The most disappointing part of this trip to Danilo Gallinari's homeland wasn't the fact that there was so little time to actually take in the entire city, or that I never got to ride a moped through rush hour traffic or see Berman fit into a Smart Car or even that Giorgio Armani didn't think to toss some threads towards the ragged band of beat writers from New York.
No, the most disappointing part came when while receiving the sacrament during Sunday Mass at Duomo di Milano, I discovered that they don't offer a sip of wine from the chalice. You'd think a 12th century cathedral must have amazing vintage in its cellar. I was actually prepared to go for seconds and thirds.
The Mass, the experience of that enormous Duomo and its solemnity, despite the fact that there are countless tourists and on-lookers milling about on the periphery, and the unfathomable detail to the structure (not to mention the basic fact that you are standing amid stone that was carved six or seven centuries ago) will be my most cherished memory from this trip. Mike Breen and I attended the Mass and did well as good Catholic boys do to follow along despite the fact that it was entirely in Italian. (And, of course, the Archbishop was in a talkative mood today, so the homily just went on and on...).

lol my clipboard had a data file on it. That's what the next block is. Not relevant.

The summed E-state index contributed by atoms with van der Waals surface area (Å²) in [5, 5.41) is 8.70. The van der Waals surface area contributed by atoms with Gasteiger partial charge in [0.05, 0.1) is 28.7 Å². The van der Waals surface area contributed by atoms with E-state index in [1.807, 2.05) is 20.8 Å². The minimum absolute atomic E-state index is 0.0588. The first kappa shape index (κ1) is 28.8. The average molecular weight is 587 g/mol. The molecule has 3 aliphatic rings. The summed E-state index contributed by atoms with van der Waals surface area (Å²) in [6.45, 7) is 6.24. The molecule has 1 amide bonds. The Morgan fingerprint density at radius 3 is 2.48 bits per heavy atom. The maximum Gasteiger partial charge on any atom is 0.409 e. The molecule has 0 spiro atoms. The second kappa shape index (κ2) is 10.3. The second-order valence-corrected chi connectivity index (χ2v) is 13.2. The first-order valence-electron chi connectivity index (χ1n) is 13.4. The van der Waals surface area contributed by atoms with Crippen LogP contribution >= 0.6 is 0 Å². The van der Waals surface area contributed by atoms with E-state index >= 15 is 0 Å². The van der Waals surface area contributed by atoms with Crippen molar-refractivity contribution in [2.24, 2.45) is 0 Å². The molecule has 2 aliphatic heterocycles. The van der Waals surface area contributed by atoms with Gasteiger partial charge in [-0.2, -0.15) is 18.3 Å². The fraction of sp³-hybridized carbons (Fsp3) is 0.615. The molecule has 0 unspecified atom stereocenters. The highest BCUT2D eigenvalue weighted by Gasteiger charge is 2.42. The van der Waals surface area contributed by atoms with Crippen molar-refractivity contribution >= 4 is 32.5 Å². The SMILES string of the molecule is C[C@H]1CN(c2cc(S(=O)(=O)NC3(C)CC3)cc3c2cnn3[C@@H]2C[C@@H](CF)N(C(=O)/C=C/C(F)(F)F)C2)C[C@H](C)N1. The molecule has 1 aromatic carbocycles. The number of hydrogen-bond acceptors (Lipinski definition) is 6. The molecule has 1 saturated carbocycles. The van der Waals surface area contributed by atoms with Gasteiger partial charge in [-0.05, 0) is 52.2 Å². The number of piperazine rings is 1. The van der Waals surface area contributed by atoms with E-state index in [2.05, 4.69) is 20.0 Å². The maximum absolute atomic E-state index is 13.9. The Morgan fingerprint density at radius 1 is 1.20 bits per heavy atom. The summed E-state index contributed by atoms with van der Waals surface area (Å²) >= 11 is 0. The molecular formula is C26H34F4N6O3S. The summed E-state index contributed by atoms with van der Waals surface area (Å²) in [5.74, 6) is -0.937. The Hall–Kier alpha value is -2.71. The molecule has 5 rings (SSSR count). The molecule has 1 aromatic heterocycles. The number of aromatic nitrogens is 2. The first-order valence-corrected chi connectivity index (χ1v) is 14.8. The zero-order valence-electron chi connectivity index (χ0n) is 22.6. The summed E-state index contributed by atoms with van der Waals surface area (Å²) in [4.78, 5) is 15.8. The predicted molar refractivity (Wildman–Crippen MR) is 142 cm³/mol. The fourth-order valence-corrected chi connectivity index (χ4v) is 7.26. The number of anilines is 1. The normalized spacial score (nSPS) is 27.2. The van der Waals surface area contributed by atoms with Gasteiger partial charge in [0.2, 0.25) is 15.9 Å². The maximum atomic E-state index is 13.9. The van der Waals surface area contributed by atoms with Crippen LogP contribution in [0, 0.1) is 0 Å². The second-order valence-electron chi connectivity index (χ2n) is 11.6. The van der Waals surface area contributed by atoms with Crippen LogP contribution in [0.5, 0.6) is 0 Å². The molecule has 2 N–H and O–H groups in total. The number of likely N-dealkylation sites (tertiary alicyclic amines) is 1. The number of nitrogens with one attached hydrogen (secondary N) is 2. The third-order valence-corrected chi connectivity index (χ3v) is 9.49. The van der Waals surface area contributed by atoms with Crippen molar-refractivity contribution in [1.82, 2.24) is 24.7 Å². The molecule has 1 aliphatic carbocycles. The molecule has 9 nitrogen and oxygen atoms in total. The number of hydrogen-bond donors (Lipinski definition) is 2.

Now I know how you Fixers feel when I post one of my blog opuses.
I also never got to see da Vinci's famous painting of The Last Supper. Apparently you have to make a reservation. I'm not a biblical scholar, but I don't recall that Jesus turned anyone away that night because they didn't have a reservation. I got to see it anyway, sort of. The concierge at the Westin Palace Hotel was kind enough to hand me a postcard with a copy of the masterpiece on it.
Judas keeps trying to leave before dessert. I think he's up to something.
Speaking of indulging, I just had my last Margarhita Pizza and I don't care what anyone says - especially Berman - you can't find better in New York. And you can't find more cordial, friendly people than the ones I met here. Even with such limited Italian, I managed to make a few friends and share many laughs. Most, probably, at my expense. But I couldn't understand the jokes anyway.
It's now off to Paris after I cram in about three hours of sleep. If Parisians ever had a reason to call anyone an Ugly American, just wait until four bleary-eyed basketball writers emerge from baggage claim at Charles de Gaulle.
I guess the Knicks can trade Gallo now that we're done with Milan (sarcasm). Carmelo Anthony certainly keeps reminding people that he's got one foot out the door in Denver and if you watched the Knicks play against Armani Jeans Milano today, you have to wonder if they seriously need to find another bona fide scorer if they're going to seriously contend for a playoff spot in the East (not sarcasm). But really it's just one game and a sloppy one at that by a team with 10 new players after eight days of practice and a 7-hour flight across the Atlantic.
Check for my game story on the Knicks page for coverage of the Knicks' win over Milano and then hit the Fix tomorrow for more of an assessment on the game and notes and quotes. Right now, I have to get to bed.